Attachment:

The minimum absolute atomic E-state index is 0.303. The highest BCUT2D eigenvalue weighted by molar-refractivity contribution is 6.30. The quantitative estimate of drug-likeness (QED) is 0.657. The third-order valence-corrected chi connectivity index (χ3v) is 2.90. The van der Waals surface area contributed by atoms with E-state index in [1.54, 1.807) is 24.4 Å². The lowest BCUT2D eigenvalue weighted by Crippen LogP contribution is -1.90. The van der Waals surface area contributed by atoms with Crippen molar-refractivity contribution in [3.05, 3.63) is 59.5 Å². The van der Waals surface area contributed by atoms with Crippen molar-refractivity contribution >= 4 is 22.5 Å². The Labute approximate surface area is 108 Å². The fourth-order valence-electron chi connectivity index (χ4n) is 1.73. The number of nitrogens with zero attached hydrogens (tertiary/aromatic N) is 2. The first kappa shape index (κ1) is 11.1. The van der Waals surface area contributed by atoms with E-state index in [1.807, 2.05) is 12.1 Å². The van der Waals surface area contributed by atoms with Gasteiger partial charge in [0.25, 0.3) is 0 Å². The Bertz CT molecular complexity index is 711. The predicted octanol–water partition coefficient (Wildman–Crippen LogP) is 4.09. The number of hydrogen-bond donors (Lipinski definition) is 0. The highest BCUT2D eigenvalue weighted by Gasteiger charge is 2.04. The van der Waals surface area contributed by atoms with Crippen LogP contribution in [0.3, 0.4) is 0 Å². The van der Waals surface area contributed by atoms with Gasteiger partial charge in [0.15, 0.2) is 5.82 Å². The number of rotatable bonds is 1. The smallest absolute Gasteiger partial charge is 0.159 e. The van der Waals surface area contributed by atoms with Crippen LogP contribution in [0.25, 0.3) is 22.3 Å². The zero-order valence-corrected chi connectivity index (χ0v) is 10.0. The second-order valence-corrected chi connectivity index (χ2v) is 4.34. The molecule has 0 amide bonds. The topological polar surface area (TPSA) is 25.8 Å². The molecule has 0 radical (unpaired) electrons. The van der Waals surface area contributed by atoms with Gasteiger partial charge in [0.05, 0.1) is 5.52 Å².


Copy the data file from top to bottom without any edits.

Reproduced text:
The minimum absolute atomic E-state index is 0.303. The highest BCUT2D eigenvalue weighted by molar-refractivity contribution is 6.30. The quantitative estimate of drug-likeness (QED) is 0.657. The third-order valence-corrected chi connectivity index (χ3v) is 2.90. The van der Waals surface area contributed by atoms with E-state index in [1.54, 1.807) is 24.4 Å². The lowest BCUT2D eigenvalue weighted by Crippen LogP contribution is -1.90. The van der Waals surface area contributed by atoms with Crippen molar-refractivity contribution in [3.05, 3.63) is 59.5 Å². The van der Waals surface area contributed by atoms with Crippen molar-refractivity contribution >= 4 is 22.5 Å². The Labute approximate surface area is 108 Å². The fourth-order valence-electron chi connectivity index (χ4n) is 1.73. The number of nitrogens with zero attached hydrogens (tertiary/aromatic N) is 2. The first kappa shape index (κ1) is 11.1. The van der Waals surface area contributed by atoms with E-state index in [1.807, 2.05) is 12.1 Å². The van der Waals surface area contributed by atoms with Gasteiger partial charge in [0.25, 0.3) is 0 Å². The Bertz CT molecular complexity index is 711. The predicted octanol–water partition coefficient (Wildman–Crippen LogP) is 4.09. The number of hydrogen-bond donors (Lipinski definition) is 0. The highest BCUT2D eigenvalue weighted by Gasteiger charge is 2.04. The van der Waals surface area contributed by atoms with Crippen LogP contribution in [0.3, 0.4) is 0 Å². The van der Waals surface area contributed by atoms with Gasteiger partial charge in [0.15, 0.2) is 5.82 Å². The number of rotatable bonds is 1. The smallest absolute Gasteiger partial charge is 0.159 e. The van der Waals surface area contributed by atoms with Crippen LogP contribution in [0.25, 0.3) is 22.3 Å². The zero-order valence-corrected chi connectivity index (χ0v) is 10.0. The second-order valence-corrected chi connectivity index (χ2v) is 4.34. The molecule has 0 amide bonds. The topological polar surface area (TPSA) is 25.8 Å². The molecule has 0 radical (unpaired) electrons. The van der Waals surface area contributed by atoms with Gasteiger partial charge in [0.05, 0.1) is 5.52 Å².